If you had wandered through the lobby of a certain downtown Toronto hotel earlier this week, you would have seen Québécois conductor Bernard Labadie in conversation with journalists, looking pretty healthy, animated and eloquent as he talked about the Toronto Symphony Orchestra's coming Mozart @260 Festival, which he curated and will be conducting. He had a slight cough, but otherwise looked fine.
What you would not have been able to discern is that for the past 18 months, the 51-year-old Labadie's fight with a rare form of cancer repeatedly brought him to the edge of the abyss separating life and death. Many times, it seemed he would topple into it. "The odds were not good," he admits. "My doctor never put it in those terms – giving odds – but I knew my chances of surviving the disease were quite low."
Labadie was in Germany a year and a half ago when he developed a rash on his back, followed by severe fatigue. Neither seemed especially worrisome. Within two weeks, however, it was clear that something was seriously wrong. At first, doctors thought it might be mononucleosis. But after a month in German hospitals, and several in Quebec, it was clear that Labadie was in a fight for his life with a rare and aggressive strain of lymphoma, a cancer basically of the blood.
He survived, thanks to luck, superior medical treatment, and procedures that seem more out of science fiction than real life. After surviving an induced coma for more than a month, Labadie eventually was saved by a transplant into his system of his sister's stem cells, essentially regrowing his blood supply. "My blood is basically all new. I even changed blood type – I'm now A positive, because that's my sister's blood type. Used to be AB positive," he says. "And I have the immune system of a two-year-old entering day care. I had to get all my infant vaccines again. I have to build up my resistance all over again. And so I catch every virus going."
While Labadie was in hospital and in convalescence – he started conducting again only a month ago, after a year and a half out of commission – he realized that it was relationships and people that were the essence of what he wanted to live for. "The extra time is a gift. The disease changed my views on a lot of things, but especially my relationship with people. Because all the reflections I had when I came close to death were not about what I didn't do, what I hadn't accomplished, it was about this or that person, who I hadn't seen in a long time, things I hadn't said. There's a connection I expect to blossom."
And it's with colleagues old and new that Labadie has put together a very interesting series of concerts for the TSO's annual Mozart Festival. Old friends such as French pianist Alexandre Tharaud, with whom he's performing Mozart's early Jeunehomme Concerto on Saturday night, and new ones, such as Against the Grain Theatre's Joel Ivany, who is staging Mozart's Requiem under Labadie's musical direction. Saturday's program also includes the Jupiter Symphony and the overture and two arias from Don Giovanni. Intentionally or not, Labadie has assembled a program contrasting youth and age, darkness and light.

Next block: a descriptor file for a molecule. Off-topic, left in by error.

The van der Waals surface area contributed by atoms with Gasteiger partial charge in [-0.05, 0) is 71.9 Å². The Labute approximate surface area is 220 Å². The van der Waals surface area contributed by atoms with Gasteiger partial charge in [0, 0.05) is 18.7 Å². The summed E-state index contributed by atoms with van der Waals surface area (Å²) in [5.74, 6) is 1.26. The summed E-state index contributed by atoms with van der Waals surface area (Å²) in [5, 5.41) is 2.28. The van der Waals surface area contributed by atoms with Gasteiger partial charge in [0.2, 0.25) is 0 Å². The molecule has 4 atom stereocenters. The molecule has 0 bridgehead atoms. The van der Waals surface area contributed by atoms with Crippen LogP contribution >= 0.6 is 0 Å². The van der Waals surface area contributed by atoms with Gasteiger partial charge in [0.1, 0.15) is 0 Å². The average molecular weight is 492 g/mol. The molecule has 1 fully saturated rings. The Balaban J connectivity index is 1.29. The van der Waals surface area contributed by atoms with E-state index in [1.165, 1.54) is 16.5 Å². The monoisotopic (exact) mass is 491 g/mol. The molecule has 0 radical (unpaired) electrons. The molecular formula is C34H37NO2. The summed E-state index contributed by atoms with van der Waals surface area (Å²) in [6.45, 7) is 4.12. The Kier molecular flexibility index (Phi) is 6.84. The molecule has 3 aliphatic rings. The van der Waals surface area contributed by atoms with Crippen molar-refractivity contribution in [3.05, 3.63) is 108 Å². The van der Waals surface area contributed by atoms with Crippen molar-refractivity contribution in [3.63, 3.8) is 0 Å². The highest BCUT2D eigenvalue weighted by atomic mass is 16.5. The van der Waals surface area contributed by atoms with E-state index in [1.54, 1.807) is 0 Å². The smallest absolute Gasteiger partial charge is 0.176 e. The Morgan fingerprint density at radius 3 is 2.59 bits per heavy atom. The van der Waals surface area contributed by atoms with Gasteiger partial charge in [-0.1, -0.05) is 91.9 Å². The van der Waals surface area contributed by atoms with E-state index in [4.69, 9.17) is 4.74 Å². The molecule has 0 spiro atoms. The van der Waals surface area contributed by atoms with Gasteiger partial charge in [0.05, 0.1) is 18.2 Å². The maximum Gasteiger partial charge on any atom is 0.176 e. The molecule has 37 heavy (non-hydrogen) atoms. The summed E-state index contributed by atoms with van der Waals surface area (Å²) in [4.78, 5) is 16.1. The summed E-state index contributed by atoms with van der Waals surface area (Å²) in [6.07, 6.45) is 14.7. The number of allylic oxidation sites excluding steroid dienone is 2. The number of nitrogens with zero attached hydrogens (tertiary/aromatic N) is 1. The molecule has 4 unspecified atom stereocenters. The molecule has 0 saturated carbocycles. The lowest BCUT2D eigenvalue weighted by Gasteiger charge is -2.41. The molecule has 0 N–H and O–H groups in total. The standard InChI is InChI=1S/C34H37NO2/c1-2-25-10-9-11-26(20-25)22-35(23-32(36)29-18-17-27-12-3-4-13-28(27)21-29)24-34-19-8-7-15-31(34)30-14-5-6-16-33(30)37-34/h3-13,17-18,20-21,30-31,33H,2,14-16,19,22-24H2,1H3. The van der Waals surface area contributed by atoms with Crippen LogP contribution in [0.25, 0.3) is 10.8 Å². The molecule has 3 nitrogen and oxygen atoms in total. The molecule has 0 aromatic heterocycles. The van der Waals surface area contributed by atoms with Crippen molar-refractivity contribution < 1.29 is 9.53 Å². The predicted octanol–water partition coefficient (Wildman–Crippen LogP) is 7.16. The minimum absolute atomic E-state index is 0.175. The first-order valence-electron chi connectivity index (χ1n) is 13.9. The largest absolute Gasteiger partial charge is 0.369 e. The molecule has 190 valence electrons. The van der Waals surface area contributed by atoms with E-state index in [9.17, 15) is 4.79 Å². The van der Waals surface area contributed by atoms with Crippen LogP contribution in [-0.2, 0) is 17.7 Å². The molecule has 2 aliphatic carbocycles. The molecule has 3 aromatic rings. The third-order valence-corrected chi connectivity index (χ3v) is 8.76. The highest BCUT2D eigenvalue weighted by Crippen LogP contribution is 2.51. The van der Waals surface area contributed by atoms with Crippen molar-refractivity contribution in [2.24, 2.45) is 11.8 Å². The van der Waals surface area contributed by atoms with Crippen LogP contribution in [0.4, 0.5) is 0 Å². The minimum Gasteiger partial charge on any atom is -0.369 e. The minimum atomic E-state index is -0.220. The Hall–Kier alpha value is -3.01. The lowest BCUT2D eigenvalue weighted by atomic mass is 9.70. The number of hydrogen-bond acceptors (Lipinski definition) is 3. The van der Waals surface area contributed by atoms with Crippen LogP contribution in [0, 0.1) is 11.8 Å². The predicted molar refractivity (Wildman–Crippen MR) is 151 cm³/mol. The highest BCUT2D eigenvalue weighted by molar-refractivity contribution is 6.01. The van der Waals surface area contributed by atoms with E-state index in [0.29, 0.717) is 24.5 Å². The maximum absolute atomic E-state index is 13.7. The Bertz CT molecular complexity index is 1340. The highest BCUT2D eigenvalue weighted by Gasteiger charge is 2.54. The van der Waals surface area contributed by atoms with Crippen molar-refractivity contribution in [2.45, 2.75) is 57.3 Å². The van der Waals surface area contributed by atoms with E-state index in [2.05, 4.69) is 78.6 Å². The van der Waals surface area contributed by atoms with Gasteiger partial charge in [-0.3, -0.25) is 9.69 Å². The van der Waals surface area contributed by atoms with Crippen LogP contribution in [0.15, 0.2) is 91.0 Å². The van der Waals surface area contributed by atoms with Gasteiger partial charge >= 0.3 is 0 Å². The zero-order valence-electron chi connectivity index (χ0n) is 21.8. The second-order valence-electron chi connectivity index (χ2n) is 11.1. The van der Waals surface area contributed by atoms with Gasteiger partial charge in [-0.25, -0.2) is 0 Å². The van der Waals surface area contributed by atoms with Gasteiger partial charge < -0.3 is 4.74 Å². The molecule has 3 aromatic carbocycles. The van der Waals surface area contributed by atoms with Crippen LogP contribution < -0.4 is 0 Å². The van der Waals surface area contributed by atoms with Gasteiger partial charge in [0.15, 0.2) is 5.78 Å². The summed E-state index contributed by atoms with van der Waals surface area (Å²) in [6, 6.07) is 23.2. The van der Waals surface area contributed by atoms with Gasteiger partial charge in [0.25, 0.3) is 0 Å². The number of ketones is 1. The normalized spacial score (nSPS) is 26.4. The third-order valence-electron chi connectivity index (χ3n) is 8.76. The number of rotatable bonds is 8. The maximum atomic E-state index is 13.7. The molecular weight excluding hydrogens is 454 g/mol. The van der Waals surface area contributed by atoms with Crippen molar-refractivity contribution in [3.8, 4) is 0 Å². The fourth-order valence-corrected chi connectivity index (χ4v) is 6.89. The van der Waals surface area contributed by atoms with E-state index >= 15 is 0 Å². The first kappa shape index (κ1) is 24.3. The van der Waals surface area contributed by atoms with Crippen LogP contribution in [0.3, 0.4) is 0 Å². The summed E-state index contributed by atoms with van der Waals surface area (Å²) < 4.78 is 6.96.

And when he talks about the music, he seems as young as his new immune system. On the Jeunehomme Concerto, written when Mozart was 21: "It's so radical. It's the beginning of a new era. Suddenly, it's the music not of a gifted child, but of a grown man. It's the point in his musical life where Mozart finds his own voice."
On the Jupiter Symphony (No. 41), Mozart's last: "It's the symphony I love the most and have conducted the most, of any composer. It's the apex of 18th-century orchestral writing, and leads to Beethoven. But it's also the paragon of joy. It encapsulates joy in Mozart's language. Everything is superb, on a small scale and large, from the way the opening six bars provide this enormous contrast of power and tenderness, to the contrapuntal complexities of the last movement, and everything in between."
And the Requiem, Mozart's last composition, unfinished at his death (Labadie conducts a completion compiled by American scholar Robert Levin): "It's the most perfect combination of the secular and the sacred, the operatic and the liturgical in all of Mozart's music. It reminds me of The Magic Flute [written at about the same time during Mozart's last year, and which Labadie will be conducting for the Canadian Opera Company next season] – where the secular and sacred perfectly coalesce. I love it so much."
We've been talking for half an hour, and there's another interviewer I can see waiting in the wings. I worry that I'm tiring Labadie out.
"Oh, no," he says, "I never get tired talking about music. I was still doing it when I was super-sick. I would have friends over and we would talk about music. It's been the blood of my life since I was a kid and it was one of the things that kept me alive. The ability to perform again was essential to bringing me back to full health, even though I'm not quite there yet. I said to myself, I must do another Jupiter, another Requiem."
And, over the next week and a half, the second life of Bernard Labadie will start with him doing just that.
The Toronto Symphony Orchestra's Mozart @260 Festival runs at Roy Thomson Hall from Jan. 16 to 23 (tso.ca).